Disability and the Media: Part Three
In my last article (www.uw.edu/doit/Newsletters/Jan14/06.html), I talked about the importance of having people with disabilities both in front of the camera and in the writers' room. It is one way to avoid some common crimes of representation, such as "inspirational" characters with disabilities who are actually meant to be pitied and patronized; or disabled characters whose only purpose is to inspire a non-disabled character to be a "better person." This is objectifying and therefore dehumanizing. Portraying characters with disabilities as multi-dimensional, where the disability is not the character, but an aspect of the character, better represents the experience of having a disability.
Media can either oppress or empower. I've personally experienced both, so I see the influence that media images have in shaping the public's understanding of disabled people and their perspectives. Audiences will internalize images of disability and attribute them to disabled people as a whole. When portrayals oppress, they bolster stereotypes and misconceptions within society. When portrayals are empowering, they can change the way society thinks about disability for the better.
Take portrayals of mental illness. I've heard it said, "For every villain, there's a mental illness diagnosis." Mental illness is often used as a crutch (pun intended) for writers when creating a villain's motives and backstory. In Batman, the Joker is described as being schizophrenic. Norman Bates: Dissociative identity disorder (DID). Hannibal Lecter: Post traumatic stress disorder PTSD). Jack Torrance (The Shining): PTSD (and the whole being possessed by a demon thing). The Riddler: Obsessive compulsive disorder. James Moriarty: Narcissistic personality disorder. And the list goes on.
More subtle stereotypes in the media also contribute to the stigma of mental illness. People with mental illness are presented as being violent, unpredictable, able to be "cured," and a risk to themselves or others. Why is this harmful- These images and stereotypes have real-world consequences on how the public perceives mental illness. Research has shown that people get most of their information of mental illness from the media (Wahl, 2004). "What they see can color their perspective, leading them to fear, avoid, and discriminate against individuals with mental illness" (Tartakovsky, 2009). Furthermore, fear of stigma can prevent people with mental illnesses from getting treatment if it is something they need.
The movie Silver Linings Playbook (2012) has been called both a positive and negative representation of a person living with bipolar disorder. While most movies portray mental illness as slowly descending deeper and deeper into despair, Silver Linings Playbook shows a more realistic up, down, then up again pattern that many with bipolar disorder can relate to. However, The New Yorker movie critic Richard Brody believes "the movie will be a hit with those who think that hyperactivity is just a failure of discipline and depression merely a bad attitude."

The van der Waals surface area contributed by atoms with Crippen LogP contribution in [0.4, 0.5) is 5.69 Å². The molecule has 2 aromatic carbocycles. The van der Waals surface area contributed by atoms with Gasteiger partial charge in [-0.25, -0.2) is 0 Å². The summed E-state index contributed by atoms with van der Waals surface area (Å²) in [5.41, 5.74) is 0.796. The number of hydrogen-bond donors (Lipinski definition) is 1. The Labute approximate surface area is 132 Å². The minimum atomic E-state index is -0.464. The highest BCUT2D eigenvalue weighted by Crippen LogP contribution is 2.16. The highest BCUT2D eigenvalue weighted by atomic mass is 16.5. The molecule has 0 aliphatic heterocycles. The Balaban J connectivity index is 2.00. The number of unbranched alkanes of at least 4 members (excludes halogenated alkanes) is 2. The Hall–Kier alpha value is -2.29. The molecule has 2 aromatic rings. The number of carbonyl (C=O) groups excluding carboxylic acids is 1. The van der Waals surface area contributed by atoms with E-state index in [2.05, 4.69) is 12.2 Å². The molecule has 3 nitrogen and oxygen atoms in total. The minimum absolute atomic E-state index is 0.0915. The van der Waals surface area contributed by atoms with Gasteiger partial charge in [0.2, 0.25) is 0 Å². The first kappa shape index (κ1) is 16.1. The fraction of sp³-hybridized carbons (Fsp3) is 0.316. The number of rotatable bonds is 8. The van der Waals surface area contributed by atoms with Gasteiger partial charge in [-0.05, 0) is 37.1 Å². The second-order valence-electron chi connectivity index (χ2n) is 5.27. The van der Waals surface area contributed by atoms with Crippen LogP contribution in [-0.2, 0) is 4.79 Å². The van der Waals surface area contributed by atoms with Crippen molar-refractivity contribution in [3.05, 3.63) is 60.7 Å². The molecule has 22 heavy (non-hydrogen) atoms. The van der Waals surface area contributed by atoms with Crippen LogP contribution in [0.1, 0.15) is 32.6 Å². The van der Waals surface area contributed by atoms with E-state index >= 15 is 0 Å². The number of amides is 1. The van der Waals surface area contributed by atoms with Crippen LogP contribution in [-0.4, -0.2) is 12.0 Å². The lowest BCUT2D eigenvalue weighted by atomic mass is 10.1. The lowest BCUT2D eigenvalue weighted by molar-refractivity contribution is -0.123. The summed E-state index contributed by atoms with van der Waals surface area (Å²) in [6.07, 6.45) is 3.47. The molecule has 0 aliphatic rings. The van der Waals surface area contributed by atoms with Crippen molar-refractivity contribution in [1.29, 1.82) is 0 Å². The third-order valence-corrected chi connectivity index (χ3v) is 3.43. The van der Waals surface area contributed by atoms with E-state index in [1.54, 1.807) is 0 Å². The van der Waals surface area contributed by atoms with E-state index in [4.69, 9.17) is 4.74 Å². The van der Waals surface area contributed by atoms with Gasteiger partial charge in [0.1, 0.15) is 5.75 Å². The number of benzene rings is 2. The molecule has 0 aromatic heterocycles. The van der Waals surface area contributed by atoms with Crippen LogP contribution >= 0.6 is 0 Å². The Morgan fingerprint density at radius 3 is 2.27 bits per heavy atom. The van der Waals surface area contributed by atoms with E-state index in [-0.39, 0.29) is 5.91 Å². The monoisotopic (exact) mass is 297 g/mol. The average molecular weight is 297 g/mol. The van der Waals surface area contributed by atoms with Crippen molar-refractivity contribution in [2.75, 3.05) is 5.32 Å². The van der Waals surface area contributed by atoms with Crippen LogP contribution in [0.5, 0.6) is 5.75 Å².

Another seemingly mixed bag is the television show United States of Tara, which tells a story of a woman living with DID and her family. Tara has four "alters," each of whom have distinct personalities, identities, style, and priorities. There is no doubt that the show is over the top, and only representative of about 5% of individuals with DID (according to the International Society for the Study of Trauma and Dissociation), but it also balances fiction with reality. There are two main reasons why I love the show and why it does a better job at representing mental illness than most.
First, the producers of the show did their research. They included both those with DID and experts in the field in the process of writing the script. Second, the show covers many real-life issues that affect people with mental illnesses that are not often talked about. For example, Tara is constantly told by her sister that her DID isn't real; that Tara is in control but just wants attention, saying "It's not a disorder, it's a weakness." Often times people with mental illnesses are invalidated by loved ones because their disorder is not seen as real or legitimate. The relationship between Tara and her therapist delves into the causes and treatment of her DID. Tara eventually comes to terms that she is suffering from PTSD, and therefore can begin accepting and learning to cope with her DID.
The sad fact is that the occasional TV show with a balanced, multi-dimensional portrayal of disability still is not enough. Many times it is the harmful and untrue portrayals that contribute to how society perceives and reacts to mental illness. People in the media have the power to create positive change in portrayals of mental illnesses, and we should encourage them to use that power to legitimize the real world experiences of people who live with them.
The next installment of Ms. Brown's multi-part series will appear in the next issue of DO-IT News.